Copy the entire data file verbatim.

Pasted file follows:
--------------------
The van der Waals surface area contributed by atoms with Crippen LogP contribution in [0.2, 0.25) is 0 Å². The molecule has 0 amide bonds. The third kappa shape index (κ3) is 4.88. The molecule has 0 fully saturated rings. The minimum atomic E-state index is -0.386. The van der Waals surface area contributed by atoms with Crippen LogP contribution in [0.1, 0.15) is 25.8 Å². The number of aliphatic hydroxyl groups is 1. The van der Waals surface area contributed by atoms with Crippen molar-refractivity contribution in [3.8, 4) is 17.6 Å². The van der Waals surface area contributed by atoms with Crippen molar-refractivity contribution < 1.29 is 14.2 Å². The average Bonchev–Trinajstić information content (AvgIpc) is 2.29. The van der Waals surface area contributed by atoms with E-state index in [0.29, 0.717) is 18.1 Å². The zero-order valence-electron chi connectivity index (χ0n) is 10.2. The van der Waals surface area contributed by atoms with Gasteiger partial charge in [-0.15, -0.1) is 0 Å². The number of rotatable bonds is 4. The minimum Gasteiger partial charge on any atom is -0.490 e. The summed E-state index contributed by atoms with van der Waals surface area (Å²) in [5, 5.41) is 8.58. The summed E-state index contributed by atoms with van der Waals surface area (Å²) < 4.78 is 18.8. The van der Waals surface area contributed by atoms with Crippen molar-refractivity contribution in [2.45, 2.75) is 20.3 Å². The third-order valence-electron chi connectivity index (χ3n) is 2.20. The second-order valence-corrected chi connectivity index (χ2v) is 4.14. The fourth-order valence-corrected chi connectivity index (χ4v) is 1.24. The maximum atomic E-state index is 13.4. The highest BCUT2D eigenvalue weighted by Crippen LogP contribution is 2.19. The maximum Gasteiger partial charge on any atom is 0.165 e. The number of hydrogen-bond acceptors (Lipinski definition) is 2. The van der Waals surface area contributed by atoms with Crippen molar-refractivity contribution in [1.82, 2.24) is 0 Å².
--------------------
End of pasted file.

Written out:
The van der Waals surface area contributed by atoms with Crippen LogP contribution in [0.2, 0.25) is 0 Å². The molecule has 0 amide bonds. The third kappa shape index (κ3) is 4.88. The molecule has 0 fully saturated rings. The minimum atomic E-state index is -0.386. The van der Waals surface area contributed by atoms with Crippen LogP contribution in [0.1, 0.15) is 25.8 Å². The number of aliphatic hydroxyl groups is 1. The van der Waals surface area contributed by atoms with Crippen molar-refractivity contribution in [3.8, 4) is 17.6 Å². The van der Waals surface area contributed by atoms with Crippen molar-refractivity contribution < 1.29 is 14.2 Å². The average Bonchev–Trinajstić information content (AvgIpc) is 2.29. The van der Waals surface area contributed by atoms with E-state index in [0.29, 0.717) is 18.1 Å². The zero-order valence-electron chi connectivity index (χ0n) is 10.2. The van der Waals surface area contributed by atoms with Gasteiger partial charge in [-0.15, -0.1) is 0 Å². The number of rotatable bonds is 4. The minimum Gasteiger partial charge on any atom is -0.490 e. The summed E-state index contributed by atoms with van der Waals surface area (Å²) in [5, 5.41) is 8.58. The summed E-state index contributed by atoms with van der Waals surface area (Å²) < 4.78 is 18.8. The van der Waals surface area contributed by atoms with Crippen molar-refractivity contribution in [2.45, 2.75) is 20.3 Å². The third-order valence-electron chi connectivity index (χ3n) is 2.20. The second-order valence-corrected chi connectivity index (χ2v) is 4.14. The fourth-order valence-corrected chi connectivity index (χ4v) is 1.24. The maximum atomic E-state index is 13.4. The highest BCUT2D eigenvalue weighted by Crippen LogP contribution is 2.19. The maximum Gasteiger partial charge on any atom is 0.165 e. The number of hydrogen-bond acceptors (Lipinski definition) is 2. The van der Waals surface area contributed by atoms with Crippen molar-refractivity contribution in [1.82, 2.24) is 0 Å².